Learning machine learning – part 1

Saw an article this past week from AWS Re:Invent that they just released their Machine Learning curriculum and materials  free to the public. Google (Cloud Platform and elsewhere) TensorFlow,  (Facebook’s) PyTorch, and Microsoft Azure CNTK frameworks  education is also available and has been for awhile now.

My money is on PyTorch and Tensorflow as being the two frameworks most likely to succeed. However all the above use many open source facilities and there seems to be a lot of cross breeding across them. Both AWS ML solutions and Microsoft CNTK offer PyTorch and TensorFlow frameworks/APIs as one option among many others.  

AWS Machine Learning

I spent about an hour plus looking over the AWS SageMaker tutorial videos in the developer section of AWS machine learning curriculum. Signing up was fairly easy but I already had an AWS login. You also had to enroll/register for the course on your AWS login  but once that was through, you could access courses.

In the comments on the AWS blog post there were a number of entries indicating broken links and other problems but I didn’t have any issues. Then again, I didn’t start at the beginning, only looked at over one series of courses, and was using the websites one week after they were announced at Re:Invent.

Amazon SageMaker is an overarching framework that can be used to perform machine learning on AWS, all the way from gathering, analyzing and modifying the dataset(s), to training the model, to creating a inference engine available as an endpoint that can be used to perform the inferencing.

Amazon also has special purpose API based tools that allow customers to embed intelligence (inferencing) directly into their application, without needing to perform the ML training. These include:

  • Amazon Recognition which provides image (facial and other tagging) recognition services
  • Amazon Polly which provides text to speech services in multilple languages, and
  • Amazon Lex which provides speech recognition technology (used by Alexa) and together with Polly helps embed conversational interfaces into customer applications.

TensorFlow Machine Learning

In the past I looked over the TensorFlow tutorials and recently rechecked them out. I found them much easier to follow this time.

 

The Google IO 2018 video on TensorFlowGetting Started With TensorFlow High Level APIs, takes you through a brief introduction to the Colab(oratory),  a GCP solution that uses TensorFlow and how to use Tensorflow Keras, tf.data and TensorFlow Eager Execution to create machine learning models and perform machine learning.

 Keras on TensorFlow seems to be the easiest approach to  use machine learning technologies. The video spends most of the time discussing a Colab Keras code element,  ~9 lines, that loads a image classification dataset, defines a 1 level (one standard layer and one output layer), trains it, validates it and uses it to perform  inferencing.

The video also touches a bit on tf.data and TensorFlow Eager Execution but the main portion discusses the 9 line TensorFlow Keras machine learning example.

Both Colab and AWS Sagemaker use and discuss Jupyter Notebooks. These appear to be an open source approach to documenting and creating a workflow and executing Python code automatically.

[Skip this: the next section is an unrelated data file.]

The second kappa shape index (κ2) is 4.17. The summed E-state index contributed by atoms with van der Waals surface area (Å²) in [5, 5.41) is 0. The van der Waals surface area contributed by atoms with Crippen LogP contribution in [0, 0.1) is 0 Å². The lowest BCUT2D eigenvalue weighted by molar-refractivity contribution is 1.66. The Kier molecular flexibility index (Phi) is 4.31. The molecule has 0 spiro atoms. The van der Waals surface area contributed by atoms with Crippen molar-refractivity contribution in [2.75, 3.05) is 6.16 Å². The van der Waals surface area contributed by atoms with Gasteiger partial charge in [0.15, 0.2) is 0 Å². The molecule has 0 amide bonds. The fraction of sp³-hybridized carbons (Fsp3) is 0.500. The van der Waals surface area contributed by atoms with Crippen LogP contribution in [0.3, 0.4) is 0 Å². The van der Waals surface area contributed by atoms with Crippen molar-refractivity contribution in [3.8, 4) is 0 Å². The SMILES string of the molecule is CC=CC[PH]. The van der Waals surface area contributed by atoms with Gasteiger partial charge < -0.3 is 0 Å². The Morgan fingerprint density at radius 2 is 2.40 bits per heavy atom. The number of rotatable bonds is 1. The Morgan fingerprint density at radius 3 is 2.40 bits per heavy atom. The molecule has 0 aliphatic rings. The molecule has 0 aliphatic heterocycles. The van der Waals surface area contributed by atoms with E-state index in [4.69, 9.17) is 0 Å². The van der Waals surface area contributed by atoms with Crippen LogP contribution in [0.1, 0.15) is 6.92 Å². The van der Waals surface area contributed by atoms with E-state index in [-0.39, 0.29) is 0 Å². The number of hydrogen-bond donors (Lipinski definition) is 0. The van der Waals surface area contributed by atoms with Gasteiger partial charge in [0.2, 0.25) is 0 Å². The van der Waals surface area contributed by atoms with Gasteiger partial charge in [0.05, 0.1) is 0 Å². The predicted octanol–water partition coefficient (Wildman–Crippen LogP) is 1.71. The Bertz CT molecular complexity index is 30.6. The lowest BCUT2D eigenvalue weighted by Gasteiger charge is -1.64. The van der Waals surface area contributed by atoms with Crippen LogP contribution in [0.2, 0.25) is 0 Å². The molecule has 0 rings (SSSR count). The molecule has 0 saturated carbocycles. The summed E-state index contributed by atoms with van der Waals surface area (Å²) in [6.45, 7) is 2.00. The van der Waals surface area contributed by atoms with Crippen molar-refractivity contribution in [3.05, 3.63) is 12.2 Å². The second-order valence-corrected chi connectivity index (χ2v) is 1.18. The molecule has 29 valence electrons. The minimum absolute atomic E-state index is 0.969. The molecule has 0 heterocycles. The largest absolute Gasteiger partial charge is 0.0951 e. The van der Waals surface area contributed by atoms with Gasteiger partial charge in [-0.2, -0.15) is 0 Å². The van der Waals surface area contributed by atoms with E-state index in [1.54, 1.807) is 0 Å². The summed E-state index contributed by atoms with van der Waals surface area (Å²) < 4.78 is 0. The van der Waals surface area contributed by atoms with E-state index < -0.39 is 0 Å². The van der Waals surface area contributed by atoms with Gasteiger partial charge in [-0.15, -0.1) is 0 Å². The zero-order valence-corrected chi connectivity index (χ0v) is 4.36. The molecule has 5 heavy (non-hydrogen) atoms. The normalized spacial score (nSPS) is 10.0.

GCP Colab is essentially a GCP-Google Drive based Jupyter notebook execution engine. With Colab you create a Jupyter notebook on google drive and interactively execute it under Colab. You can download your Juyiter notebook files and essentially execute them anywhere else that supports TensorFlow (that supports TensorFlow v1.7 or above, with Keras API support).

In the video, the Google IO   instructors (Josh Gordon and Lawrence Moroney) walk you through building a model to recognize handwritten digits and outputs a classification (0..9) of what the handwritten digit represents.

It uses a standard labeled handwriting to digits labeled data set, called the MNIST database of handwritten digits that’s already been broken up into a training set and a validation set. Josh calls this the “Hello World” of machine learning.

The instructor in the video walks you through the (Jupyter Notebook – Eager Execution-Keras) code that inputs the data set (line 2), builds a 1 level (really two layer, one neural net layer and one output layer) neural network model (lines 3-6), trains the model (line 7), tests/validates the model (line 8) and then uses it to perform an inference (line 9).

Josh spends a little time discussing neural networks and model optimizations and some of the other parameters used in the code above. He has a few visualizations of what this all means but for the most part, the code uses a simple way to build a neural net model and some standard optimization techniques for the network.

He then goes on to discuss tf.data which is an API that can be used to create machine learning datasets and provide this data to the neural net for training or inferencing.  Apparently tf.data has a number of nifty features that allow you to take raw data and transform it into something that can be used to feed neural nets. For example, separating the data into batches, shuffling (randomizing) the batches of data, pre-fetching it so as to not starve the GPU matrix multipliers, etc.

Then it goes into how machine learning is different than regular coding. And show how TensorFlow Eager Execution is really just like Python execution. They go through another example (larger) of machine learning, this one distinguishes between cats and dogs. While they use an open source Python IDE ,  PyCharm, to test and walk through their TF Eager Execution code, setting breakpoints and examining data along the way.

At the end of the video they show a link to a Google crash course on TensorFlow machine learning and they refer to a book Deep Learning with Python by Francois Chollet. They also mention a browser version of TensorFlow which uses Java Script and  your browser to develop, train and perform inferences using TensorFlow Keras machine learning.

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Never got around to Microsoft’s Azure training other than previewing some websites but plan to look over that soon.

I would have to say that the Google IO session on using TensorFlow high level APIs was a lot more enjoyable (~40 minutes) than the AWS multiple tutorial videos (>>40 minutes) that I watched to learn about SageMaker.